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scene

Big fish, even bigger Pond

| Friday, November 2, 2018

Diane Park | The Observer

Last Thursday night, a sprightly earth fairy, a grizzly tree-like man, a gleaming extraterrestrial being and their babysitter took the stage at Thalia Hall in Chicago. Before the concert, I had no idea what any member of Pond looked like and would have never guessed that these individuals were the creative minds behind the Australian psychedelic rock band. After kicking off their tour earlier this year, Pond generated rippling whispers that they were back with new music and notoriously eccentric performances.

Nick Allbrook (frontman and earth fairy of Pond) danced around the stage with reckless abandon while “Shiny Joe” Ryan shredded on his guitar and rocked a big, mossy and tree-like coat. Jamie Terry sported an iridescent jacket that matched his spacey keyboard sounds, which added an electronic and futuristic layer to elevate each psychedelic rock song. Finally, in the opposite corner, Jay Watson was nonchalantly being a watchful musical genius, hitting the synths and wielding a bass guitar. One barely had any time to digest each member’s vibe before a wailing Nick Allbrook let out an impressive high kick into the air at the bridge of “30000 Megatons,” sending the audience into a mind-flooding sound bath. “Why wait, why wait?” Allbrook sang in the introductory song before swinging his guitar around to add a piercing riff to the accelerando of deep synths and bass kicks.

After a cheeky welcome, the band segued into their next song with playful chimes and tongue-in-cheek lyrics of “Sweep Me Off My Feet.” Allbrook began prancing around the stage, dotting his performance with glitzy gestures and flirtatious hip swings. The atmosphere was infectiously carefree, as no one could resist joining in on the fun and dancing, especially to my personal-favorite song of the night ­— “Fire in The Water.” Any question of this band’s ability to put on a show was dissipated as soon as Allbrook opened “Zen Automation” with a lulling flute solo. At this point, it was clear that nothing was going to stop Pond from having a good time, so the only thing to do was to hop along for the joyride.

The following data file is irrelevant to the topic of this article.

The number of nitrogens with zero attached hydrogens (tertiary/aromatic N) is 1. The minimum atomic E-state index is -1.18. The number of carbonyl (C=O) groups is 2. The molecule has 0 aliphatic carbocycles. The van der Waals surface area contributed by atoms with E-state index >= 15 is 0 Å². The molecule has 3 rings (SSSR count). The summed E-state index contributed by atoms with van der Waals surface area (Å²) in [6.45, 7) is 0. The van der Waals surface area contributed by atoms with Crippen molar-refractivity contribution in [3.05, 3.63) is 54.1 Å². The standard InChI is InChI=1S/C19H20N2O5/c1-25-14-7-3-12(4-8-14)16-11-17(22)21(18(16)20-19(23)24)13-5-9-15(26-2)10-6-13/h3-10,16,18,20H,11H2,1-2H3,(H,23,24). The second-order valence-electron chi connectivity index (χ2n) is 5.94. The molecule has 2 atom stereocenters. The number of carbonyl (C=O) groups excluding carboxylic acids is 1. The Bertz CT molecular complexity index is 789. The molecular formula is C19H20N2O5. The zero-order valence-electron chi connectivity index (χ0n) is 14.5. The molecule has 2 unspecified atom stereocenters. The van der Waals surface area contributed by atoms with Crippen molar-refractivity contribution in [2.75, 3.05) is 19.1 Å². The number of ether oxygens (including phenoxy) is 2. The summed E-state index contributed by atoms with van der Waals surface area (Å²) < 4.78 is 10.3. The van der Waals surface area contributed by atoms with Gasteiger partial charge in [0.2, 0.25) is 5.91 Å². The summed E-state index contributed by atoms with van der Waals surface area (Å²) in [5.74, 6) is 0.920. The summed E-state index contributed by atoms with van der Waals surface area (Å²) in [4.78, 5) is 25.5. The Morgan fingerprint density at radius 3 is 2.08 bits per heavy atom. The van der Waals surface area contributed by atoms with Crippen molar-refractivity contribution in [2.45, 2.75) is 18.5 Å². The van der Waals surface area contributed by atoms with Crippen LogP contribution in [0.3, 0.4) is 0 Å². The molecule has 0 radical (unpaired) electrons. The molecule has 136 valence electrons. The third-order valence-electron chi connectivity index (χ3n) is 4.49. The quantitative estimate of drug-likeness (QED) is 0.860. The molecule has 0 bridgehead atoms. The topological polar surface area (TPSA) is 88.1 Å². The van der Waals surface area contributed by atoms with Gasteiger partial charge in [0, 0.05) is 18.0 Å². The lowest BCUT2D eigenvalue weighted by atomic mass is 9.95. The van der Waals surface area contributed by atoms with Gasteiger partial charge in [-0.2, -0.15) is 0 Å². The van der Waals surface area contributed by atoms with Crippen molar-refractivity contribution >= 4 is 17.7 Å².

The majority of the set was composed of songs from their most recent album, “The Weather,” but included tracks from older albums (with “crook titles,” as Allbrook said) like “Hobo Rocket.” Of course, the band also played their latest singles, “Sixteen Days” and “Burnt Out Star,” two relatively slower songs, though no less exciting, as Allbrook still jumped into the crowd and climbed up the venue’s balconies.

Pond is sometimes thought of as a side project for the more widely known Tame Impala. Understandably so, as both Tame Impala’s front man, Kevin Parker, and band member, Jay Watson, have played major parts in producing albums, writing songs and performing with Pond. This collaboration has risked some originality for the band, as critics have previously noted a lack of unique personality displayed in their music. Though after attending this concert, it’s hard to believe these critiques to be even remotely true. Despite heavy influences from Parker and Watson, Pond seizes ownership of their music through wildly imaginative lyrics and spirited delivery.

It’s easy to forget that music is a holistic experience when we often leave it on in the background while studying. Pond’s performance is one of my favorite experiences and serves as a reminder that being immersed in music can help us better understand and appreciate artistry that might not be immediately apparent. Given the band’s powerful musical team and acclaimed live performances, it is shocking that their monthly Spotify listeners fall short of 500,000. Truly, each member is a big fish swimming in what deserves to be an even bigger Pond.

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